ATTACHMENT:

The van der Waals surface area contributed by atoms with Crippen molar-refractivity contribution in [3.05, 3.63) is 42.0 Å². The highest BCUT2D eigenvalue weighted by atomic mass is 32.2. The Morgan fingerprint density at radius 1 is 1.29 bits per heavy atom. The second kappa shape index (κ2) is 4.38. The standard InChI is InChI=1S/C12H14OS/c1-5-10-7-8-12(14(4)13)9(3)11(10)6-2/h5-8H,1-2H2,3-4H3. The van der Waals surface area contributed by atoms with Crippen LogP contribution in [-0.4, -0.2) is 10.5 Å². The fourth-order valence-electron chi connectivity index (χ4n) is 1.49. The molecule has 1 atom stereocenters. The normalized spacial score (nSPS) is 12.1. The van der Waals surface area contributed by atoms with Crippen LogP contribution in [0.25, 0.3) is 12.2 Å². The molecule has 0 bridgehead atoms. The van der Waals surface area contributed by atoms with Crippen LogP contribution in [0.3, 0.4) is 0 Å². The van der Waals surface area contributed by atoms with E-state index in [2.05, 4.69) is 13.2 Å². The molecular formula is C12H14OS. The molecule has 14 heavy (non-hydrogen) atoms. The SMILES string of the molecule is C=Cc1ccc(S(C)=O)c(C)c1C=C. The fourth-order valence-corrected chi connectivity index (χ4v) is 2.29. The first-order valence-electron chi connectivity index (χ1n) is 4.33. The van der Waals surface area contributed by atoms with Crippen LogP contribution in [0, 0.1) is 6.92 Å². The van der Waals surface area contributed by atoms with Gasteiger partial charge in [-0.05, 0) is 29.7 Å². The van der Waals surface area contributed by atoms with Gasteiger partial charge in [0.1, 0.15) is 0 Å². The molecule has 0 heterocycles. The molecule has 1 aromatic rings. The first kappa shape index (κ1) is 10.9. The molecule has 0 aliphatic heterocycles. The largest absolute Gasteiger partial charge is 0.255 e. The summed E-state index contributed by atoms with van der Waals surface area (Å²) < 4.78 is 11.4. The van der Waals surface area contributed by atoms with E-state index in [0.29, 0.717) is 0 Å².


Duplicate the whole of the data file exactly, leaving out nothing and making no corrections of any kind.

The van der Waals surface area contributed by atoms with Crippen molar-refractivity contribution in [3.05, 3.63) is 42.0 Å². The highest BCUT2D eigenvalue weighted by atomic mass is 32.2. The Morgan fingerprint density at radius 1 is 1.29 bits per heavy atom. The second kappa shape index (κ2) is 4.38. The standard InChI is InChI=1S/C12H14OS/c1-5-10-7-8-12(14(4)13)9(3)11(10)6-2/h5-8H,1-2H2,3-4H3. The van der Waals surface area contributed by atoms with Crippen LogP contribution in [-0.4, -0.2) is 10.5 Å². The fourth-order valence-electron chi connectivity index (χ4n) is 1.49. The molecule has 1 atom stereocenters. The normalized spacial score (nSPS) is 12.1. The van der Waals surface area contributed by atoms with Crippen LogP contribution in [0.25, 0.3) is 12.2 Å². The molecule has 0 bridgehead atoms. The van der Waals surface area contributed by atoms with Crippen LogP contribution in [0.3, 0.4) is 0 Å². The van der Waals surface area contributed by atoms with E-state index in [2.05, 4.69) is 13.2 Å². The molecular formula is C12H14OS. The molecule has 14 heavy (non-hydrogen) atoms. The SMILES string of the molecule is C=Cc1ccc(S(C)=O)c(C)c1C=C. The fourth-order valence-corrected chi connectivity index (χ4v) is 2.29. The first-order valence-electron chi connectivity index (χ1n) is 4.33. The van der Waals surface area contributed by atoms with Crippen LogP contribution in [0, 0.1) is 6.92 Å². The van der Waals surface area contributed by atoms with Gasteiger partial charge in [-0.05, 0) is 29.7 Å². The van der Waals surface area contributed by atoms with Gasteiger partial charge in [0.1, 0.15) is 0 Å². The molecule has 0 heterocycles. The molecule has 1 aromatic rings. The first kappa shape index (κ1) is 10.9. The molecule has 0 aliphatic heterocycles. The largest absolute Gasteiger partial charge is 0.255 e. The summed E-state index contributed by atoms with van der Waals surface area (Å²) < 4.78 is 11.4. The van der Waals surface area contributed by atoms with E-state index in [0.29, 0.717) is 0 Å².